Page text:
In 1873, in light of the continued growth seen in this area much as a result of the many railway lines passing through the township which spurred on industry. The Toronto Township Council was formed to oversee the affairs of the various villages that were unincorporated at that time. The Council's responsibilities included road maintenance, and the constitution of a police force. Except for small villages, some gristmills and brickworks served by railway lines, most of present-day Mississauga was agricultural land, including fruit orchards, through much of the 19th and first half of the 20th century.[6][11]

In the 1920s, cottages were constructed along the shores of Lake Ontario as weekend getaway houses for city dwellers.

17 years later in 1937, 1,410.8 acres of land was sold to build the Malton Airport (later known as the Pearson Airport). It became Canada's busiest airport which also put the end to the community of Elmbank.[12]

The Queen Elizabeth Way (QEW) highway, one of the first controlled access highways in the world, opened from Highway 27 to Highway 10 in Port Credit, in 1935 and later expanded to Hamilton and Niagara in 1939. The first prototypical suburban developments occurred around the same time, in the area south of the Dixie Road/QEW interchange. Development in general moved north and west from there over time and around established communities. Large-scale developments, such as Erin Mills and Meadowvale sprang up in the 1968 and 1969 respectively.

The township settlements of Lakeview, Cooksville, Lorne Park, Clarkson, Erindale, Sheridan, Dixie, Meadowvale Village, and Malton were amalgamated by a somewhat unpopular provincial decree in 1968 to form the Town of Mississauga. At the time, both Port Credit and Streetsville were left out and remained as separate entities. The town name was chosen by plebiscite over "Sheridan". Political will, as well as a belief that a larger city would be a hegemony in Peel County, kept Port Credit and Streetsville as independent island towns encircled by the Town of Mississauga. In 1974, both were annexed by Mississauga when it reincorporated as a city. That year, the sprawling Square One Shopping Centre opened, which has since expanded many times.[13]

On 10 November 1979, a 106-car freight train derailed on the CP rail line while carrying explosive and poisonous chemicals just north of the intersection of Mavis Road and Dundas Street. One of the tank cars carrying propane exploded, and since other tank cars were carrying chlorine, the decision was made to evacuate nearby residents. With the possibility of a deadly cloud of chlorine gas spreading through Mississauga, 218,000 people were evacuated.[14]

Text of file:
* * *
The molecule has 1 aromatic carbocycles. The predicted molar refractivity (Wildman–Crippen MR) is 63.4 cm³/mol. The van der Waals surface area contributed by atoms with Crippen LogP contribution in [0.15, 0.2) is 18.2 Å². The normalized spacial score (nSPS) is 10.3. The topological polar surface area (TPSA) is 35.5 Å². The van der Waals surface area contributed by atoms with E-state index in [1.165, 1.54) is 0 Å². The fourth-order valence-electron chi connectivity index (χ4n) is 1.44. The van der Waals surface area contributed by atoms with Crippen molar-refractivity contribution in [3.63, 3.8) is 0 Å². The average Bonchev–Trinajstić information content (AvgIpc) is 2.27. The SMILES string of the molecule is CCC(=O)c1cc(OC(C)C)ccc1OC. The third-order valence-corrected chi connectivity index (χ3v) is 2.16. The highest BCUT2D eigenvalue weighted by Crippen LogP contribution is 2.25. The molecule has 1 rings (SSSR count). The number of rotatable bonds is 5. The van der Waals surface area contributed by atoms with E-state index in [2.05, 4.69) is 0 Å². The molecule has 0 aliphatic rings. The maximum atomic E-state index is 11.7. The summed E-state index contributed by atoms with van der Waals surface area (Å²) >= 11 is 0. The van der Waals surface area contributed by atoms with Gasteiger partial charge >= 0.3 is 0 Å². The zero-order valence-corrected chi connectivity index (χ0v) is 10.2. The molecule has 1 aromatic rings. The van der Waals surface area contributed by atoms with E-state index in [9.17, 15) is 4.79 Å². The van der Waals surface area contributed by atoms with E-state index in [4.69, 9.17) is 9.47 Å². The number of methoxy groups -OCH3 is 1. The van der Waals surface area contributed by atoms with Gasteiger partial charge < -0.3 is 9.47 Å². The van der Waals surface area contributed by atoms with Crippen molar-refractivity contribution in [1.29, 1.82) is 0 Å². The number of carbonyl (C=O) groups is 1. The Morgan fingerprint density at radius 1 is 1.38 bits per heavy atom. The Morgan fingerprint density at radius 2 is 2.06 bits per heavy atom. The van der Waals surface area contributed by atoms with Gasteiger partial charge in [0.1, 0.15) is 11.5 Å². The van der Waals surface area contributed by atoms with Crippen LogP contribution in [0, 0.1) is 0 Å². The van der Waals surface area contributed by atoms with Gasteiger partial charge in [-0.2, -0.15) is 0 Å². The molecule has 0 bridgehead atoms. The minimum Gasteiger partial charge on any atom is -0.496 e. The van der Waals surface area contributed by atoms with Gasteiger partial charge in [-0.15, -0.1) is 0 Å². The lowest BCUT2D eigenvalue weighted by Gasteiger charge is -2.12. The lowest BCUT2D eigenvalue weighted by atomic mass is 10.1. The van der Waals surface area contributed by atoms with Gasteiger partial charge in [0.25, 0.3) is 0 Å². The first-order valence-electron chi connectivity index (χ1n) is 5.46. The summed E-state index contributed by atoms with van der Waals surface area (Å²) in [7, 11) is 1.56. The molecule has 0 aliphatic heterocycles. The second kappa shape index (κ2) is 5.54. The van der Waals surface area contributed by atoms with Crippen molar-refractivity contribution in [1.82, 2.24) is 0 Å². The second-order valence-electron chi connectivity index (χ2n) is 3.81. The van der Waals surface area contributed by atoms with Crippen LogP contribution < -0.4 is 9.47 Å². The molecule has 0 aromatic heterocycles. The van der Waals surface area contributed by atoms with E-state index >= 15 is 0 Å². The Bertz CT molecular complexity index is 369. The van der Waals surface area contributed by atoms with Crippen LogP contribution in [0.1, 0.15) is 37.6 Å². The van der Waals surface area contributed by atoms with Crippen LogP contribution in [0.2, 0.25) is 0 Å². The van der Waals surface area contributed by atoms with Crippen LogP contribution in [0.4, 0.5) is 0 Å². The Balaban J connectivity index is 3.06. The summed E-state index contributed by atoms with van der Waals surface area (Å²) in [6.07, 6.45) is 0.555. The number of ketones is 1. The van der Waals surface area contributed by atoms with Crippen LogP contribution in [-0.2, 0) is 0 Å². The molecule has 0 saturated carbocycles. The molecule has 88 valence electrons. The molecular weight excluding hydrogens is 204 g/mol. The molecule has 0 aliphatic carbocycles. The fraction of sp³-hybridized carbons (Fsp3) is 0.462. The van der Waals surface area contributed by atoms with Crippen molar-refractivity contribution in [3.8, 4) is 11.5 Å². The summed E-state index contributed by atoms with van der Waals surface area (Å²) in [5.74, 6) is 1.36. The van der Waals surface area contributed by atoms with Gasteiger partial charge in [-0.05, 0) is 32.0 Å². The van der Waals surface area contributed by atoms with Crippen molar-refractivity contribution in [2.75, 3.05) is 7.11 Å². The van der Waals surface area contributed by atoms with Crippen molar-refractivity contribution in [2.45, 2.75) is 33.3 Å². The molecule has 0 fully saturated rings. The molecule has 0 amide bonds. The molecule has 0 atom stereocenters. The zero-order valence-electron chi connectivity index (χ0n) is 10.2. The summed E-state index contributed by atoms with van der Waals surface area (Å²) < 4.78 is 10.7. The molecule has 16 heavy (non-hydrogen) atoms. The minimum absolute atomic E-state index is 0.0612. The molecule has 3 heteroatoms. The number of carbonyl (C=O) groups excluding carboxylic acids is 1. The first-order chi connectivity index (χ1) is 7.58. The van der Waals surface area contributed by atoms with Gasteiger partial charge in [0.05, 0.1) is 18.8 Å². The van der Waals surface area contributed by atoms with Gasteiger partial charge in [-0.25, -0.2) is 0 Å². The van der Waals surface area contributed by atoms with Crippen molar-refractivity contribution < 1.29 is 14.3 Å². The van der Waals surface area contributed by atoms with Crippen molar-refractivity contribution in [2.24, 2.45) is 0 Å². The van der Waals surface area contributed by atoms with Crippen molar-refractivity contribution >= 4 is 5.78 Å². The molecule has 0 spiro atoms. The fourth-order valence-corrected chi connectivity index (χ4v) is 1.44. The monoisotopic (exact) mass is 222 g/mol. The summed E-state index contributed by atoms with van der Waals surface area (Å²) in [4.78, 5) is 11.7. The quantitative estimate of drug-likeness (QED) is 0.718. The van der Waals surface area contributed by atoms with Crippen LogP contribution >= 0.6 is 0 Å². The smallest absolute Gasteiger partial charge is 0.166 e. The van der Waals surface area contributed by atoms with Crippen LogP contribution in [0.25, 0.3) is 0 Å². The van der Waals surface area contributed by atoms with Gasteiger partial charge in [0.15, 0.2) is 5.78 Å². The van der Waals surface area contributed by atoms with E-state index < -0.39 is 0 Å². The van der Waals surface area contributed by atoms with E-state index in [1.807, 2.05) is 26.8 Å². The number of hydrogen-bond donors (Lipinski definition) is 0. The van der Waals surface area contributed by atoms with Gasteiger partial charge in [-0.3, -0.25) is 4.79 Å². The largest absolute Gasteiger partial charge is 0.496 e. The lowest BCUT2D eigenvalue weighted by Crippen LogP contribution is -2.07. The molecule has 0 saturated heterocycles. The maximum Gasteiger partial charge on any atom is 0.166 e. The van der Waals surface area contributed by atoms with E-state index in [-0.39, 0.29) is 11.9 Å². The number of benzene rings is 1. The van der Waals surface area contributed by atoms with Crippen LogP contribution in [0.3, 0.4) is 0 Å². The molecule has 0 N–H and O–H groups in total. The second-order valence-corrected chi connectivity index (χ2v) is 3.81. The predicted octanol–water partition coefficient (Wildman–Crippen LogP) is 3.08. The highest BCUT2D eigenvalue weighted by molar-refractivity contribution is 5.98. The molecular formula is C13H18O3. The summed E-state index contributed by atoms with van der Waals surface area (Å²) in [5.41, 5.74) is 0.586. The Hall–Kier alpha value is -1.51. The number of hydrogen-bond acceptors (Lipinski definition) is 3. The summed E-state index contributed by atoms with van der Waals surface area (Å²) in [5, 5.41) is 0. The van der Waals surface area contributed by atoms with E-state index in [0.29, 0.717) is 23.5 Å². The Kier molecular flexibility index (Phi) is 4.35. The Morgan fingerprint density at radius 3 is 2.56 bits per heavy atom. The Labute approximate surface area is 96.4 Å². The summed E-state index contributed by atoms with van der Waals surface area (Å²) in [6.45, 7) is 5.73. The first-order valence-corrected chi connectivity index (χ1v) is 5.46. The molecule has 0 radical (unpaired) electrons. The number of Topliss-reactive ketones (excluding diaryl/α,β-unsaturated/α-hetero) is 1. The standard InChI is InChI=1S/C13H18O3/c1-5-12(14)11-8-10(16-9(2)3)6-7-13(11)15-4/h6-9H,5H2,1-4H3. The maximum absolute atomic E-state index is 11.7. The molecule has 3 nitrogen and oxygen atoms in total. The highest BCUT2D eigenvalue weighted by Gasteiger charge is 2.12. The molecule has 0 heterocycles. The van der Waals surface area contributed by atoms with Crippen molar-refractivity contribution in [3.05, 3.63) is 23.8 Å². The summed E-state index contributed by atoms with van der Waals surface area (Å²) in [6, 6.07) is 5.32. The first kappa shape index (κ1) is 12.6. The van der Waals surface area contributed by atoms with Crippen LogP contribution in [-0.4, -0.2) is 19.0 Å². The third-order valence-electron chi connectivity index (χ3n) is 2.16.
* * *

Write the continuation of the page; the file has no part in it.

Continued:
Mississauga Civic Centre seen from the south-east. This design was supposed to reflect the influence of farmsteads which once occupied much of Mississauga,[15] the architecture is based on a "futuristic farm" (the clock tower is the windmill, the main building on the top-right corner is the farmhouse, the cylindrical council chamber is the silo, and the building on the bottom left represents a barn)[16]

Residents were allowed to return home, once the site was deemed safe. At the time, it was the largest peacetime evacuation in North American history. Due to the speed and efficiency in which it was conducted, many cities later studied and modelled their own emergency plans after Mississauga's. For many years afterwards, the name "Mississauga" was, to Canadians, associated with a major rail disaster.[17]

North American telephone customers placing calls to Mississauga (and other post 1970 Ontario cities) may not recognise the charge details on their billings, as Bell Canada continues to use the historic community exchanges: Clarkson, Cooksville, Malton, Port Credit, and Streetsville, rather than "Mississauga"; they are combined as a single Mississauga listing in the phone book. Touch-Tone telephones were first introduced at Malton, the first in Canada, on 15 June 1964.[18]